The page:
I don’t want to get into the details of each of those instances.  What I will say generally is that there are times when there are individuals who are present at al Qaeda and associated forces facilities, and in that regard they are subject to the lethal action that we take.  There are other instances when there are tragic cases of civilian casualties and people that the United States does not in any way intend to target — because, again, as in any war, there are tragic consequences that come with the decision to use force, including civilian casualties.

The first of those — presence at an al Qaeda “facility” — is closer to what the Administration has said about Abdulrahman’s death in the past, when they have claimed they were targeting Ibrahim al-Banna. Though AQAP reported that he was never at the site.

But here’s what a former Obama official told Jeremy Scahill about Abdulrahman’s killing.

A former senior official in the Obama administration told me that after Abdulrahman’s killing, the president was “surprised and upset and wanted an explanation.” The former official, who worked on the targeted killing program, said that according to intelligence and Special Operations officials, the target of the strike was al-Banna, the AQAP propagandist. “We had no idea the kid was there. We were told al-Banna was alone,” the former official told me. Once it became clear that the teenager had been killed, he added, military and intelligence officials asserted, “It was a mistake, a bad mistake.” However, John Brennan, at the time President Obama’s senior adviser on counterterrorism and homeland security, “suspected that the kid had been killed intentionally and ordered a review. I don’t know what happened with the review.”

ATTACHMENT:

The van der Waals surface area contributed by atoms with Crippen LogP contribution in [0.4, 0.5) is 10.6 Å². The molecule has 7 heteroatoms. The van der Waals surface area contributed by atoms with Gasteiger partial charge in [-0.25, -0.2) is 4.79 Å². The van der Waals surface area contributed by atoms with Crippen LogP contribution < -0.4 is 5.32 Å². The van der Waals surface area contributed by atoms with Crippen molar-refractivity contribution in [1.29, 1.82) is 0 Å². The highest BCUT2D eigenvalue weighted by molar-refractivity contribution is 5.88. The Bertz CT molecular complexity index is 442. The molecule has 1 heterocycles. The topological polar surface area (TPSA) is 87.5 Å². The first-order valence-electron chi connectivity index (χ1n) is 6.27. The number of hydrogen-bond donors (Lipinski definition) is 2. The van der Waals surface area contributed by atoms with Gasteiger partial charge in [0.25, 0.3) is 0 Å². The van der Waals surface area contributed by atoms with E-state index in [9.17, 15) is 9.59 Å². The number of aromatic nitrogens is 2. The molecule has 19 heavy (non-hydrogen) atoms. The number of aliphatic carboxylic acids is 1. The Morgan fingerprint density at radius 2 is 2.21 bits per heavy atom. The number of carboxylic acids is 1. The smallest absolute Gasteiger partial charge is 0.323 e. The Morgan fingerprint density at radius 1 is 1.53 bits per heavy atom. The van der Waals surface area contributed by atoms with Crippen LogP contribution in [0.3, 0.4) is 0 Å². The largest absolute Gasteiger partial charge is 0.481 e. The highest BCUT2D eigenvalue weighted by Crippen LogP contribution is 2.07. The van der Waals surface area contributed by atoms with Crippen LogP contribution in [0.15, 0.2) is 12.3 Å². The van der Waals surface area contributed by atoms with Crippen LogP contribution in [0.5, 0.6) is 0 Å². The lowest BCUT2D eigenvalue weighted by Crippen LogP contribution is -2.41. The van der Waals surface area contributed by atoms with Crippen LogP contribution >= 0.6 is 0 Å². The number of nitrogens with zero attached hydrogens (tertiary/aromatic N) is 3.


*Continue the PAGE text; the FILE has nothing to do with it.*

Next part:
In other words, it sounds like some in the Administration suspect that someone within the targeting chain of command may have invented the Ibrahim al-Banna presence as a way to get at Awlaki’s son. (Note, elsewhere Scahill suggested that the Awlaki family suspects a teacher may have been trying to recruit Abdulrahman to help hunt down his father, which might give those recruiters reason to want to silence him after they did kill Awlaki.)

In a piece on the drone program yesterday, Daniel Klaidman revealed that some people within the Administration were trying to keep mention of Abdulrahman and the two others out of Holder’s letter from the other day.